In a twisted turn of unintended consequences, the enormous success of the Internet as a distribution vehicle for pornography has created competitive pressures among smut purveyors to provide more depictions than ever of children engaging in violent and deviate sexual conduct.

John G. Malcolm, deputy assistant attorney general in the Criminal Division of the Justice Department, told the Senate Judiciary Committee Wednesday afternoon that the "proliferation of this material and the desire by pornographers to differentiate themselves in a highly-competitive market have prompted pornographers to produce ever-more offensive materials."

Malcolm said that in addition to child pornography, depictions "glorifying" bestiality, scatology and rape are "readily available" and "aggressively marketed" on the Internet.

"Because the Internet has popularized the trade in child pornography, there has been a surge in demand and a corresponding surge in production of child pornography," Malcolm said.

Malcolm cited a recent survey by the National Society of the Prevention of Cruelty of Children stating that approximately 20,000 images of child pornography are posted to the Internet every week. He added that the study indicates that about half of new images appearing on the Internet depict children between the ages of 9-12 years-of-age and the rest are younger.

"We must never forget that each image represents the rape of a child. Each image is a tragedy and a gruesome memorial of trauma, abuse, powerlessness and humiliation that will be with that child for the rest of his or her life."

While Wednesday's witnesses focused on Web sites featuring Internet child pornography, Judiciary Committee Chairman Orrin Hatch singled out peer-to-peer (P2P) networks as the most pernicious purveyors of online child pornography.

"I am currently considering legislative solutions to the many risks inherent in the use of peer-to-peer networks. Almost half of the people who use these networks are minors," Hatch said. "Recent studies have shown that millions and millions of pornographic files are available for downloading on these networks at any given time."

While P2P networks have come under criticism from Congress and the recording industry for music copyright violations, Hatch said the distribution of child pornography through file sharing deserves immediate attention.

"This is simply unacceptable. Many parents -- possibly the majority of them -- are unaware of this problem," Hatch said. "Even more disturbing is that searches on these networks using search terms that a child would be expected to use, such as Harry Potter or Pokemon, turn up an enormous percentage -- over 50 percent in one study according to the General Accounting Office -- of pornographic materials including child pornography."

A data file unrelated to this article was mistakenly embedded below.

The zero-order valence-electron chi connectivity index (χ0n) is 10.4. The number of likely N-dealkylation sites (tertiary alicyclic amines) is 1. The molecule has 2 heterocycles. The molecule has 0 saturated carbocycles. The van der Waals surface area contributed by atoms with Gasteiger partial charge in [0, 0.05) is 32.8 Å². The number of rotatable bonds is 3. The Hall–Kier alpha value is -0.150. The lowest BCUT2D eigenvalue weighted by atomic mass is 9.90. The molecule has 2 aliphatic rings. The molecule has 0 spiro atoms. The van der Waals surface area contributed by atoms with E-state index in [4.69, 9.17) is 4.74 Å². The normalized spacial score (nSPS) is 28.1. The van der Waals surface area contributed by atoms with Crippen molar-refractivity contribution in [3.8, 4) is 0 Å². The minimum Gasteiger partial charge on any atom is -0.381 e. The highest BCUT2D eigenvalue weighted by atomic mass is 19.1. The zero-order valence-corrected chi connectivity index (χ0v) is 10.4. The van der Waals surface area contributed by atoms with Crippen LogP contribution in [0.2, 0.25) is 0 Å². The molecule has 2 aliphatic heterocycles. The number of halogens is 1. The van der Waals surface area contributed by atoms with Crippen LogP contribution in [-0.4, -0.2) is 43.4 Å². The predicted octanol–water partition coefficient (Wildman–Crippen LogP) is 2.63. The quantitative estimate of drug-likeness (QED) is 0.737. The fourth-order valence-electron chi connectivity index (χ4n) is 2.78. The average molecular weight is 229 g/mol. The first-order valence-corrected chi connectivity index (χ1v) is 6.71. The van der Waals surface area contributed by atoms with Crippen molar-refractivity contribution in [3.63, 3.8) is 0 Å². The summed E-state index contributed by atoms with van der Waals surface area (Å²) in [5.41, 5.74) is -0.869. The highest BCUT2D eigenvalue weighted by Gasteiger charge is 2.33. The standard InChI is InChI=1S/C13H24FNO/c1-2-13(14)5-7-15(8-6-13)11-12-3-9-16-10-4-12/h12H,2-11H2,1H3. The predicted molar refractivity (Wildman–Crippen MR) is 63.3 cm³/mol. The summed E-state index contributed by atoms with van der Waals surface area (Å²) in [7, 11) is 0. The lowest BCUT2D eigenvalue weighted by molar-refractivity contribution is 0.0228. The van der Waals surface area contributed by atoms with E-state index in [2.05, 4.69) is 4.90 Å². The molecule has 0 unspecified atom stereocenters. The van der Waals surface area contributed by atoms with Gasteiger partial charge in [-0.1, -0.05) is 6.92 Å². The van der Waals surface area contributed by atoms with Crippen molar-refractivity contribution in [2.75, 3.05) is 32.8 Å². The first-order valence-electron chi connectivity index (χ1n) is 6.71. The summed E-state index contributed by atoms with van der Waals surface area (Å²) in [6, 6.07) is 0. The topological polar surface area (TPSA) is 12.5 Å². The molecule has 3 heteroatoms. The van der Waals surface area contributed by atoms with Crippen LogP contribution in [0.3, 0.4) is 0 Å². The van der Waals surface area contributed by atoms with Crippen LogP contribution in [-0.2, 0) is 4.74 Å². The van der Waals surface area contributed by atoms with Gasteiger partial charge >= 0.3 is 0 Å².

Malcolm dodged the P2P issue but agreed that "offensive material that used to be largely unavailable to average citizens and children" is now largely unavoidable.

"Far from being hidden in brown paper bags behind the counters of disreputable stores, offensive material is now readily available to anyone with an Internet connection within a matter of minutes with a few clicks of a computer mouse, accessed by unsuspecting children and by adults who had no intention to seek such material and no desire to view it," Malcolm said.

The decentralized nature of P2P networks, which allow users to download and directly share electronic files independent of a central server, has raised concerns among lawmakers and law enforcement officials that child pornography is spreading through the networks at an alarming rate. A number of reports have linked child pornography with pedophiles.

Since Napster, the first widely popular P2P program, was shut down by court order, newer file-sharing programs like Kazaa, Grokster and BearShare have all surged in popularity and have become one of the most popular applications on the Internet, particularly among children and young adults.

Unlike Napster, which allowed only the sharing of music files, the newer P2P networks allow the sharing of digital images.

The March GAO report cited by Hatch conducted a Kazaa search for image files using 12 keywords known to be associated with child pornography on the Internet. Of 1,286 items identified in the search, approximately 42 percent were associated with child pornographic images. The remaining items included 34 percent that were classified as adult pornography and 24 percent as non-pornographic.

In another Kazaa search, the U.S. Customs CyberSmuggling Center used three keywords to search for and download child pornography image files. The search identified 341 image files, of which approximately 44 percent were classified as child pornography and 29 percent as adult pornography.